Sachem Central School District will shutter Tecumseh and Gatelot elementary schools along with Sequoya Middle School by next fall because of declining enrollment.

The school board voted 6-3 at a packed meeting Wednesday night at Samoset Middle School in Ronkonkoma.

The board will take final action to implement that plan Jan. 6 after a public hearing.

In choosing this option, board members decided against closing the Lynwood and Nokomis elementary campuses as well as Seneca Middle School.

The plan calls for redistricting.

The district is the second-largest on Long Island by enrollment. It currently serves 13,500 students, and more than 2,000 will be affected.

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Board president Anthony Falco said the chosen buildings will be shuttered by September 2016.

He said he’s not sure if the plan goes far enough.

“I believe more will have to be done in the future,” he said. “I don’t know if three schools is going to be enough. We are going to have to see what the budget looks like. We may have to do more further down the line.”

As for the redistricting, Falco called it “a little tough” for students and families.

“Some of the kids will be removed from existing buildings to other buildings,” he said. “Right now, there is an imbalance in the elementary schools.”

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Some are only half or three-quarters full, he said.

Parents from all over the district expressed myriad concerns: A mother from Gatelot wondered what would happen to the mural and tree planted in her son’s honor after he died from cancer last November.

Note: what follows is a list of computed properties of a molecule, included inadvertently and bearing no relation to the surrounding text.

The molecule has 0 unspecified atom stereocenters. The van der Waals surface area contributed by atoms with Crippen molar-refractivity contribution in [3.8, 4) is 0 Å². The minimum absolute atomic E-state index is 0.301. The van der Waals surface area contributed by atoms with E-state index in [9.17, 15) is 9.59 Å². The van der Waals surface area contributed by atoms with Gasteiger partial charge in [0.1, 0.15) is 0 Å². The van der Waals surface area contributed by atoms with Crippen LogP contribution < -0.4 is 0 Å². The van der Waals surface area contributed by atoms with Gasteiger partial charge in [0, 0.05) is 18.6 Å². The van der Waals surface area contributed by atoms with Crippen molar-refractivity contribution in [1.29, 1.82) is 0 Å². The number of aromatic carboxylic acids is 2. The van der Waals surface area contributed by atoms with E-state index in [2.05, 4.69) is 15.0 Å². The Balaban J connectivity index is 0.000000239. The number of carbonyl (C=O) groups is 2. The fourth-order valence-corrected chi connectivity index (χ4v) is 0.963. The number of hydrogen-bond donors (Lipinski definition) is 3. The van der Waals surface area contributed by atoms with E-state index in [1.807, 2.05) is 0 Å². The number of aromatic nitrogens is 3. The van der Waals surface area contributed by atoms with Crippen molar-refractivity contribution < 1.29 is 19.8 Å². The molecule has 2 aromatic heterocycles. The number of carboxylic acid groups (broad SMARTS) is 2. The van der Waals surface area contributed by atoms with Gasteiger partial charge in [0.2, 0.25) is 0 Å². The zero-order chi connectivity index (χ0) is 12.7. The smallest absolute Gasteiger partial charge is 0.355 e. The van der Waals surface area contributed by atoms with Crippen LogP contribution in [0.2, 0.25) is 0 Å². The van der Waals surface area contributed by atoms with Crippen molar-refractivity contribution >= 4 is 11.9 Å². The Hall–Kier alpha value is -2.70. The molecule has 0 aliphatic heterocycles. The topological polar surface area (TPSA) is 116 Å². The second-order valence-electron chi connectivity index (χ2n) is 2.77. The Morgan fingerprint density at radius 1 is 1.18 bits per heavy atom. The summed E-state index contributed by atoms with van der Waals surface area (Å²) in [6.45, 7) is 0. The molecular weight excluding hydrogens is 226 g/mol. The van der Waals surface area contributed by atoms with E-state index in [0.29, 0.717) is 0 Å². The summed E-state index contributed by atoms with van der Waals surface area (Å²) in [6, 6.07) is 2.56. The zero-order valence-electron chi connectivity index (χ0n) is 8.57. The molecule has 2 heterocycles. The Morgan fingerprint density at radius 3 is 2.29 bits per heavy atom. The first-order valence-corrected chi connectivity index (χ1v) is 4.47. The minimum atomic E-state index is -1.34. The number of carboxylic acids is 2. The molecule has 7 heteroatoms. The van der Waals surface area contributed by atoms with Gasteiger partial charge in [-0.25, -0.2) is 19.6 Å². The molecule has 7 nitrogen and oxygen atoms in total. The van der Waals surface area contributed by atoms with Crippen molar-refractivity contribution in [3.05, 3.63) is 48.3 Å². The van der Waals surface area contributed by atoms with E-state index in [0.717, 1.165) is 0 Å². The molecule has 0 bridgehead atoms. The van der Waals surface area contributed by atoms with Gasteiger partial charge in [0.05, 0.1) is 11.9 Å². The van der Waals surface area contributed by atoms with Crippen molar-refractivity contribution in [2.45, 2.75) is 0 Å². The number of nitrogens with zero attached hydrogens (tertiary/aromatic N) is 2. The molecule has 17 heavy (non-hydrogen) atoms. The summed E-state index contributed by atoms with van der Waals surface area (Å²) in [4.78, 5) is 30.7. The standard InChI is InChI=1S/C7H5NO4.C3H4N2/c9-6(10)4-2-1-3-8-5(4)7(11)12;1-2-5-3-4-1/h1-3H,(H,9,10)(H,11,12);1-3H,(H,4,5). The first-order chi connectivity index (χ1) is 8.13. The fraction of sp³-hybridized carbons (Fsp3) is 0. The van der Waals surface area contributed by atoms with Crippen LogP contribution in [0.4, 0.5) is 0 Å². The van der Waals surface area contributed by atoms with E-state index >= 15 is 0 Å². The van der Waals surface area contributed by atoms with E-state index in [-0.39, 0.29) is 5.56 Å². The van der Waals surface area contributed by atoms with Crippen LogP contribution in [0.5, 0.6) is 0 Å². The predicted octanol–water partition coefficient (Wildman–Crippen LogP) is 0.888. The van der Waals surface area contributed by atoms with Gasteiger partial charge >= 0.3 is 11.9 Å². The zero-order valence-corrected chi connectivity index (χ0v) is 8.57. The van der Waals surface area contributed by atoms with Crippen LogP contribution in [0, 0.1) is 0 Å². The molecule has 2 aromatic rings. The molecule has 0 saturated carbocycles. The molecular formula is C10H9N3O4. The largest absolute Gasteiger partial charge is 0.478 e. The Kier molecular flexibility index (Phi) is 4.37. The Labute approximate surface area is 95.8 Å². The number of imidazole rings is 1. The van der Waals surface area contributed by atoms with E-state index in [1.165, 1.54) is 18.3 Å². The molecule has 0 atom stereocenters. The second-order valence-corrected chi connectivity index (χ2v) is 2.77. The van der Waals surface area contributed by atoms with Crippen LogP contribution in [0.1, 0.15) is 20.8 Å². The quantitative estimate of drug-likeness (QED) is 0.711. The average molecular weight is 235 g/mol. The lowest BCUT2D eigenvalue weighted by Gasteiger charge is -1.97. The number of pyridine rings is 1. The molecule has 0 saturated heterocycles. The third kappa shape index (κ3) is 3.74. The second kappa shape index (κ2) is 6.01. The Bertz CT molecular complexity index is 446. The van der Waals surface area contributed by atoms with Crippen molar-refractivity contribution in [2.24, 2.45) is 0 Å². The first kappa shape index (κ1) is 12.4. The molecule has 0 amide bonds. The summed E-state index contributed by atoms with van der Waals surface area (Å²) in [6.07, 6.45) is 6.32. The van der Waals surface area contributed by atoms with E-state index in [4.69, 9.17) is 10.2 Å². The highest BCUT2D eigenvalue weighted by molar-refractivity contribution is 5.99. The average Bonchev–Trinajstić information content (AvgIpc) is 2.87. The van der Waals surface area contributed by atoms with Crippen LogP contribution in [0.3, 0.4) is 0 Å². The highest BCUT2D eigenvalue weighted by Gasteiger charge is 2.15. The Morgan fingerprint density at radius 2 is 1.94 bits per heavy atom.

Another parent asked what would become of the sports teams and clubs of the shuttered middle school.

A longtime resident warned of the perils of closed buildings. A homeowner worried about her property values if local schools are closed.

But in the end, parents and students wanted resolution.

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Jan Chmela, a fifth-grade teacher at Gatelot, reminded the board that her campus was the first built in the district.

She said, too, that Gatelot takes great pride in its large special-education population and she worries that those students, many of whom thrive in familiar surroundings, will be displaced.

She asked the board to look beyond enrollment data.

“Our children have been reduced to numbers far too often,” she said.

The district said it considered several factors in choosing the schools: It aimed to keep the K-5 grade structure and minimize transportation costs and the reassignment of children.

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It also sought to maintain the elementary to high school feeder structure based on the existing north and east boundary and to craft a plan that would be sustainable through the next five years.

Lana G. Moreno, a third grader at Lynwood, said many of her peers have been talking about school closures.

“This is a scary time for everyone,” she told the school board before the vote. And when the campuses are shuttered, “many people will be sad.”